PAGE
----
array(0) {

This is Five: Excerpt

This Is Childhood coverBy Allison Slater Tate

Five wears stickers on his shirt, which is getting to be too small and bares a wee bit of belly, Spiderman light-up sneakers, and a face half-painted to look like Iron Man.

Five has swagger to spare.

Five is a whole hand, it’s no longer a baby, not even a toddler or a preschooler.

Five is a big deal.

After the slow, rickety, listen-to-every-click-of-the-wheels climb to the top of the rollercoaster that is the first four years of parenting, five lets you pause for just a moment at the apex. In the brief stillness, you suck your breath in as you look back on the journey that brought you there, anticipating the free fall and the loop-de-loops below that will carry you toward adolescence, “teenager-land”, and the great beyond. Five is both an end and a beginning.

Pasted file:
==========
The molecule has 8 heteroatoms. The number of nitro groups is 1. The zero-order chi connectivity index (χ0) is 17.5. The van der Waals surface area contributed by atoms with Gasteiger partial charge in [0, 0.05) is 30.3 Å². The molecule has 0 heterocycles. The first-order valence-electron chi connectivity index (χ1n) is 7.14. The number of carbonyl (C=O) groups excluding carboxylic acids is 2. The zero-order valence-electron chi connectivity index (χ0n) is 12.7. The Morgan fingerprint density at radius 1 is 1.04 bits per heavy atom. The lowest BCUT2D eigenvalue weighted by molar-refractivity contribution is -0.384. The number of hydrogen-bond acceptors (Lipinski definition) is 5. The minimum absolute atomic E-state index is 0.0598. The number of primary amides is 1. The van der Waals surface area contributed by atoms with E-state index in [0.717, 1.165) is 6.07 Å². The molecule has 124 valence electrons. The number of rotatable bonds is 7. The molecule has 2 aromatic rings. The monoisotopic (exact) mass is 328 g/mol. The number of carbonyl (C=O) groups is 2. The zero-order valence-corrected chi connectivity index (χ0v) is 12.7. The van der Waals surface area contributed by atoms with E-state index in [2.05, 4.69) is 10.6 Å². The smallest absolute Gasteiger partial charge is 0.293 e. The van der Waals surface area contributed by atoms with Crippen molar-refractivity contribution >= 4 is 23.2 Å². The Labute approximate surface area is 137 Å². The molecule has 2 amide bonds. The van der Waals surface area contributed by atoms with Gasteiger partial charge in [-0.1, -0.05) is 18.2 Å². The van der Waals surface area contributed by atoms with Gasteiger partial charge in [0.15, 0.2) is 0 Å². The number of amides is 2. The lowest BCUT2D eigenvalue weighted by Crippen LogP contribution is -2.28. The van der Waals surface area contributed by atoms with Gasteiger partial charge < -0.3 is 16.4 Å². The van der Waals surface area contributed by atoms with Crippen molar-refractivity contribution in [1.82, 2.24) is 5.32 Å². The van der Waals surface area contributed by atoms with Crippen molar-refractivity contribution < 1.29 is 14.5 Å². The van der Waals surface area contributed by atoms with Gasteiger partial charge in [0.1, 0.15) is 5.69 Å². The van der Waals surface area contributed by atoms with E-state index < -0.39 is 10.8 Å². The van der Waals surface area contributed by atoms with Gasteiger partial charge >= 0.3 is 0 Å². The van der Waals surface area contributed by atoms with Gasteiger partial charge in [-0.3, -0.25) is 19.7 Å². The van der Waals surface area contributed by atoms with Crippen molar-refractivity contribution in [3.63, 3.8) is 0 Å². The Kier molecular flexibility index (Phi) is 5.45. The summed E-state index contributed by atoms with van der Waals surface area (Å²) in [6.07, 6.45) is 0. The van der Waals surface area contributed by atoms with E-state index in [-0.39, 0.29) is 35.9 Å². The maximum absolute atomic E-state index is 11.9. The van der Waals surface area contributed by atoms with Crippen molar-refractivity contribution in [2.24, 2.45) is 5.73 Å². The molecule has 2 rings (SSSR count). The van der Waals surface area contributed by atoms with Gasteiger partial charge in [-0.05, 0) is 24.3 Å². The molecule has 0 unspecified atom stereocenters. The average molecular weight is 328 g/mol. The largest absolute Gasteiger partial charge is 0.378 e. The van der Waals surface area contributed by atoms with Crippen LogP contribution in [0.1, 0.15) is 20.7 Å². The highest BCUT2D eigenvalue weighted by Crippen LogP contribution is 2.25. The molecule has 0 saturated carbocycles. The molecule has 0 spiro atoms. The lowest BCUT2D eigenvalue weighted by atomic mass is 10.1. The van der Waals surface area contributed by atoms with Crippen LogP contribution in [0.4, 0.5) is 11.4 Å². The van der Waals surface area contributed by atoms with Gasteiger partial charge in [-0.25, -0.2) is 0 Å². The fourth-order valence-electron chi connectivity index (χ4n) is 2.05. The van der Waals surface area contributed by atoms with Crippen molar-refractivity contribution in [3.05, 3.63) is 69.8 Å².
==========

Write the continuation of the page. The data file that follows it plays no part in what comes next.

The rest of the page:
Five is silly. Five is savvy. Five is blessedly unselfconscious and bold. Five is tall enough to ride bigger rides, to jump off high dives, to swim from end to end of the pool. Five can take on the monkey bars and zip lines successfully with nary a glimpse of fear. Five still holds your hand with small but sure fingers in crosswalks, still wants to snuggle at night, and still tells you he loves you without hesitation. Five can be an exasperating master at the art of whining and cajoling, but he also listens to reason a little bit more than his four-year-old brethren. Five wears his heart on his sleeve. Five has an uninhibited belly laugh that is positively infectious.

Five goes to kindergarten, to the world of big-kid school: a graduation for both child and (often sniffly) parent. We spend years wishing for maybe just another hour of preschool, for just a little more time before the overtired and needy chaos returns home. Suddenly, we find ourselves in the thick of full-time school, and we miss that chaos. We miss the endless questions, the “Mommy, look at me!” We miss PBS Kids providing the background soundtrack of our weekday mornings (just me?). We mourn the loss of the majority of our children’s waking hours. We feel, more acutely, the ache of the passage of time. Five shows us how fast it goes…



Share Button

This entry was written by CNF

About the author:

Additional posts by